Localization Tips, Part 3: Sorting and Collating

This is the third entry in a multi-part series about localization.

Sorting and collating data is something everyone does on a frequent basis and typically won't spend a lot of time thinking about. If you've ever seen a physical rolodex before, this is the essence of sorting and collating: putting a list of contacts in a particular order, collated (or grouped) in a manner which everyone agrees upon. For example:

A
Aaron Burr
Alexander Hamilton
B
Benjamin Franklin
C
Carter Braxton
Charles Pickney
D
Daniel Carroll
S
Samuel Adams

Unless you happen to be Danish:

A
Alexander Hamilton
B
Benjamin Franklin
C
Charles Pickney
Carter Braxton
D
Daniel Carroll
S
Samuel Adams
Å
Aaron Burr

Or Czech:

A
Aaron Burr
Alexander Hamilton
B
Benjamin Franklin
C
Carter Braxton
D
Daniel Carroll
CH
Charles Pickney
S
Samuel Adams

So what's going on here? There are a few different considerations on how these characters get sorted.

Exemplar Characters

Each language has a set of "exemplar characters" which contain the commonly used letters fo a given modern form of a language. More simply, you can think of them as the "alphabet" or the "native characters" for a given language. Here are a few examples of these characters:

English: a b c d e f g h i j k l m n o p q r s t u v w x y z
Danish: a b c d e f g h i j k l m n o p q r s t u v w x y z æ ø å
Czech: a á b c č d ď e é ě f g h ch i í j k l m n ň o ó p q r ř s š t ť u ú ů v w x y ý z ž

Sometimes a sequence of Latin characters will map to a particular native character. In Danish, "AA" is treated as "Å" which sorts after "Z." Sometimes an exemplar character is actually expressed by multiple characters. In Czech, for example, strings starting with "CH" sort after "H" but strings starting with just "C" sort after "B."

Unicode Sorting

The Unicode collation algorithm defines the default sorting applied to the characters supported by Unicode. The order defined here is important because it serves as the basis for how other languages and locales customize collation. However, collating data based on this standard isn't particularly useful to end users who expect data sorted in a manner that is specific to their own conventions.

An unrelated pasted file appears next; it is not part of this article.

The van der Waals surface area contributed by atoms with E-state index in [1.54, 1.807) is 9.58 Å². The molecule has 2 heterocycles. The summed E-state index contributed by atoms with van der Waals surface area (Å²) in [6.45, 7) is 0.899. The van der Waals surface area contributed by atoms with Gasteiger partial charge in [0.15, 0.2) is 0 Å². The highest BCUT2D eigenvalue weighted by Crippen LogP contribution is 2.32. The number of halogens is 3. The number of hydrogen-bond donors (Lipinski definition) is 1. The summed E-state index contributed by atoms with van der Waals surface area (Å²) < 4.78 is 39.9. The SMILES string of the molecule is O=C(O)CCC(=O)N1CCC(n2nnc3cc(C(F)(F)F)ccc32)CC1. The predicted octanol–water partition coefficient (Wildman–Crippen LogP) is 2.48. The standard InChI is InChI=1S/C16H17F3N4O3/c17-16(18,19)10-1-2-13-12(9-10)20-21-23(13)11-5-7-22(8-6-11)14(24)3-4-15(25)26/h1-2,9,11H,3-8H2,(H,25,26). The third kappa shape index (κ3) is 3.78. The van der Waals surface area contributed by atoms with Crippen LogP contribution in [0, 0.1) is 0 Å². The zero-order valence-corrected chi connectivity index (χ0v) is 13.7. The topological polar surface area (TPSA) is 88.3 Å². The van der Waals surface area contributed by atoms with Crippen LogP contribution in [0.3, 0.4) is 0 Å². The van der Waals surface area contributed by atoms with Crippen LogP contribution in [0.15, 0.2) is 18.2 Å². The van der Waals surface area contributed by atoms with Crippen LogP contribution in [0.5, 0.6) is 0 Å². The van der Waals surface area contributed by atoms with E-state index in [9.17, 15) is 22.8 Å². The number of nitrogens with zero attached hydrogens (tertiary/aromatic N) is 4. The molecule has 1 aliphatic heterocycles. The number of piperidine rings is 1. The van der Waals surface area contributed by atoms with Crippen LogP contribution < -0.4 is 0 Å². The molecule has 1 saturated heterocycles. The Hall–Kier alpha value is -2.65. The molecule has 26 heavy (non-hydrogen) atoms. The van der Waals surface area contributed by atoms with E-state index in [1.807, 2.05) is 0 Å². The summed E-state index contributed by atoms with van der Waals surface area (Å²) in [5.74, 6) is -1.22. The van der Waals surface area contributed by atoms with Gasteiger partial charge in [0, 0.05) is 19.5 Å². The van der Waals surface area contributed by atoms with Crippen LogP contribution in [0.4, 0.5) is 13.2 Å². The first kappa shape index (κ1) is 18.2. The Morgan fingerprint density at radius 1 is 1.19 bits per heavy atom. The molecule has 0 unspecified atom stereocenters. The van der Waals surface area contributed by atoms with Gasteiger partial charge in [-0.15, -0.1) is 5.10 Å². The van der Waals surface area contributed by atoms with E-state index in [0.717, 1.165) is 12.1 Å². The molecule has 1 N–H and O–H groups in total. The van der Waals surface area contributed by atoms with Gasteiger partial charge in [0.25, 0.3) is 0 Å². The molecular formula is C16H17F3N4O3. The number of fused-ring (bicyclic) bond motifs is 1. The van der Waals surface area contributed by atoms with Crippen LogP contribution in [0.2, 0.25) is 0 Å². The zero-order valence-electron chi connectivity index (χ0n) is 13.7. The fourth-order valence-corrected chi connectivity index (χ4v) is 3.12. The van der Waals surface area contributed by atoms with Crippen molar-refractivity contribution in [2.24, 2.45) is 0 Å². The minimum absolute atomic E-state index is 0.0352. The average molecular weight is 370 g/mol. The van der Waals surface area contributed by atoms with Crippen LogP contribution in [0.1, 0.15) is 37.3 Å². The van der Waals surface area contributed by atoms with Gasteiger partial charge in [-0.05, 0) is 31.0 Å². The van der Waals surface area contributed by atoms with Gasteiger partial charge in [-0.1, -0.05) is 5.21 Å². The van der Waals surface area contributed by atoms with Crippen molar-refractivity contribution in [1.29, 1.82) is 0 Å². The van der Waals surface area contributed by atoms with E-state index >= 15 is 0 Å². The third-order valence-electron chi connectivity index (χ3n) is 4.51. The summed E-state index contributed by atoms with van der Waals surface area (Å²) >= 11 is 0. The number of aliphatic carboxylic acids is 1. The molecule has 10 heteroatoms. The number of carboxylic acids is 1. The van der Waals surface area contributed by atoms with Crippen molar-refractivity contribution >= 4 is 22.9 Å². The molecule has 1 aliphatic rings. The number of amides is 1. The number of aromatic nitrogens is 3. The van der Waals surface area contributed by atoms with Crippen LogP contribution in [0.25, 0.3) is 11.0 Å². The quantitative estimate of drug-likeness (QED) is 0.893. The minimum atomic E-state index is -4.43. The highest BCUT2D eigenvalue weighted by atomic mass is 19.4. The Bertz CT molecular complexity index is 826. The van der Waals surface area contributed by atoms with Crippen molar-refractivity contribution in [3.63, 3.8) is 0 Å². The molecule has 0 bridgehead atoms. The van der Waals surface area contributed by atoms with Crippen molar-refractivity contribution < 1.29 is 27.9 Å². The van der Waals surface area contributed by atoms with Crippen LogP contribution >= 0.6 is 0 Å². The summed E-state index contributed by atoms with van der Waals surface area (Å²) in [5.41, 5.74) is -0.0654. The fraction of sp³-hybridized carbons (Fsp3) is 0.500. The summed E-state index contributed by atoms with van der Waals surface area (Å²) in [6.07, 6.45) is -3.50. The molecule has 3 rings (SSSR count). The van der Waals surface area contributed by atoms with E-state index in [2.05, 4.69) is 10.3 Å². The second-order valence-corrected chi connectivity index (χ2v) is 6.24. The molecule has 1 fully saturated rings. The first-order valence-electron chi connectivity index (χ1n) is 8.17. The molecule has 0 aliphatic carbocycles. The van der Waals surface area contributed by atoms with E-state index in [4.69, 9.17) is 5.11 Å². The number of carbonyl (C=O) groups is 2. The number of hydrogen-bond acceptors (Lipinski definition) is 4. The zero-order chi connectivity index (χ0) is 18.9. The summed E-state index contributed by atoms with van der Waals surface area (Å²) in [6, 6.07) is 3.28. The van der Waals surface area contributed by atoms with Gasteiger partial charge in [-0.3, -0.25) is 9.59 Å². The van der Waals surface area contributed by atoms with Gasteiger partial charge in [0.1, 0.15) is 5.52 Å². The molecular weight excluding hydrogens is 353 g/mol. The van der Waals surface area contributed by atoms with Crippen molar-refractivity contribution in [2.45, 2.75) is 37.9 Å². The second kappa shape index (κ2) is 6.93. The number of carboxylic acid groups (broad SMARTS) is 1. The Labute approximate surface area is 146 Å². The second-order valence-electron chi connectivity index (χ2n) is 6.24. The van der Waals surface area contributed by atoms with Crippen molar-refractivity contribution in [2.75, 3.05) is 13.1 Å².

Non-Native Characters

Different languages will define different rules for how non-native characters are sorted and collated. Frequently they will appear after the native characters in order defined by the Unicode collation algorithm. However, Japanese's default collation will show latin characters first, then Japanese characters, then non-native.

Tips

Here is a brief list of things to keep in mind when dealing with collation in your application:

  1. If your application's user interface displays data in a collated or "grouped" view, ensure it does so in a locale-aware manner. For example, if your application displays a list of contacts with a header row for each letter, the letters should be appropriate for that locale. Define that set of exemplar characters for each language in the appropriate localization files. There typically should also be an "other" section after the last exemplar character for text starting with "non-native" characters.
  2. Ensure your application sorts data according to the user's selected locale. Frequently this will involve passing the proper locale to the API's "sort" function. Using the Unicode collation might seem like a fair compromise but will lead to a result that is displeasing to most non-English speakers.
  3. If your application is multi-tier, ensure that all tiers of the application are sorting in the same manner. For instance, an n-tier application might use JavaScript, Java and MySQL. If MySQL queries are sorted in a locale-aware manner but then JavaScript or Java execute a subsequence locale-agnostic sort, data will be inconsistent.
  4. If one of the tiers doesn't provide support for locale-aware sorting, remove sorting code from that tier and rely on another tier to perform all sorting.